Pamphlets and pamphleteering in early modern britain

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pamphlets and pamphleteering in early modern britain

Pamphlets and Pamphleteering in Early Modern Britain by Joad Raymond

This unique history of the printed pamphlet in sixteenth- and seventeenth-century Britain traces its rise as an imaginative and often eloquent literary form. Using a broad range of historical, bibliographical and textual evidence, the book shows the coherence of the literary form and the diversity of genres and imaginative devices employed by pamphleteers. Individual chapters examine Elizabethan religious controversy, the book trade, the distribution of pamphlets, pamphleteering in the English Civil War, women and gender, and print in the Restoration.
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Published 15.12.2018

8. Reformation and Division, 1530-1558

Introductory Essay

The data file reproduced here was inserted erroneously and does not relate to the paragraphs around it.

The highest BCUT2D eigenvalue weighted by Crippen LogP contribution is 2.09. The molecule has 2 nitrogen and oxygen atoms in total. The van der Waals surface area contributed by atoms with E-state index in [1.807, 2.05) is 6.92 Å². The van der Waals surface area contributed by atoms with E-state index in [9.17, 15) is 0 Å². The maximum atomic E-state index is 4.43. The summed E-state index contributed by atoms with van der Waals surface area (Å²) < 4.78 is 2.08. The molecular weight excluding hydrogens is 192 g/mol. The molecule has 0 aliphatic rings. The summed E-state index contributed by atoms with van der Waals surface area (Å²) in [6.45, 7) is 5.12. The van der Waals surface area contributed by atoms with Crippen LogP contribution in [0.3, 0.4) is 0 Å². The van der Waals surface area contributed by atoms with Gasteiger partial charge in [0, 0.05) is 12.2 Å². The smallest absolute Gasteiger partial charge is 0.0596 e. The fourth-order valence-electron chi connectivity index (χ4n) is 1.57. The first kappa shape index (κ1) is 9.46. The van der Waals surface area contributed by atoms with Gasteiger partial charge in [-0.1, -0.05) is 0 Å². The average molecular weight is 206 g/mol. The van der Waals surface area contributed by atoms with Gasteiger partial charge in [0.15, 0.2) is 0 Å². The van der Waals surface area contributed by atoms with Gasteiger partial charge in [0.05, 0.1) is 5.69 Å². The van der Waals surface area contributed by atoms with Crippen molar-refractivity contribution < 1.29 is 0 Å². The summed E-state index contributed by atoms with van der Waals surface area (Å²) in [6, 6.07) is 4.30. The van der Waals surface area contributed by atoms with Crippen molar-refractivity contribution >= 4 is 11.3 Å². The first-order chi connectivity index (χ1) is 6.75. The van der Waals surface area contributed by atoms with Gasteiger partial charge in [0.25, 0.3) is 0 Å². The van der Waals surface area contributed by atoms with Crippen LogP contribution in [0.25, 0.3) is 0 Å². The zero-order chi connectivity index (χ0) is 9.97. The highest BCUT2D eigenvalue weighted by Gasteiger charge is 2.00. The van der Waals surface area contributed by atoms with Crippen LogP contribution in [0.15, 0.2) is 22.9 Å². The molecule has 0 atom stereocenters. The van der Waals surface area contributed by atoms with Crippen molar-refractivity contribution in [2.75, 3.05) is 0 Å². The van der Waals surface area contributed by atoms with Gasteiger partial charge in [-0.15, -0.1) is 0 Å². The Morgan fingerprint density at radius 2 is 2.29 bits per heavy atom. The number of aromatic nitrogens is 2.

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Manuscript Pamphleteering in Early Stuart England brings together bibliographical data, texts transcriptions and manuscript images to help students and scholars access the rich world of early Stuart handwritten political discourse. This introductory essay is intended: to explain what we mean by 'manuscript pamphleteering' and 'manuscript pamphlet'; to give some context to the production, circulation and reception of these works; and to explain how the resources here relate to the historical phenomenon — that is, what has been included and what has been left out. In our usage, a manuscript pamphlet is a handwritten text, usually from a particular set of genres — speeches, letters, petitions, briefs, treatises, dialogues — that circulated through the particular matrix of scribal practices that prevailed in early Stuart England. Thomas Alured's Letter to the Marquess of Buckingham , for example, was originally composed as an intervention in the marriage-treaty negotiations that Britain was conducting with Habsburg Spain in , and briefly landed the author in prison; it was also copied by hand and sold commercially by professional scribes and manuscript dealers. Handwritten copies circulated throughout the kingdom, and contemporary transcripts survive in the notebooks of clergymen and gentlemen from Norfolk to Shropshire and from Kent to Cornwall. The goal of this resource is to give students and scholars better access to the sorts of texts that belonged to the world of Alured's Letter. By the late sixteenth century, England had a well-established and well-regulated printing industry, based partly in the Universities of Oxford and Cambridge but mostly in the rapidly expanding metropolis of London.

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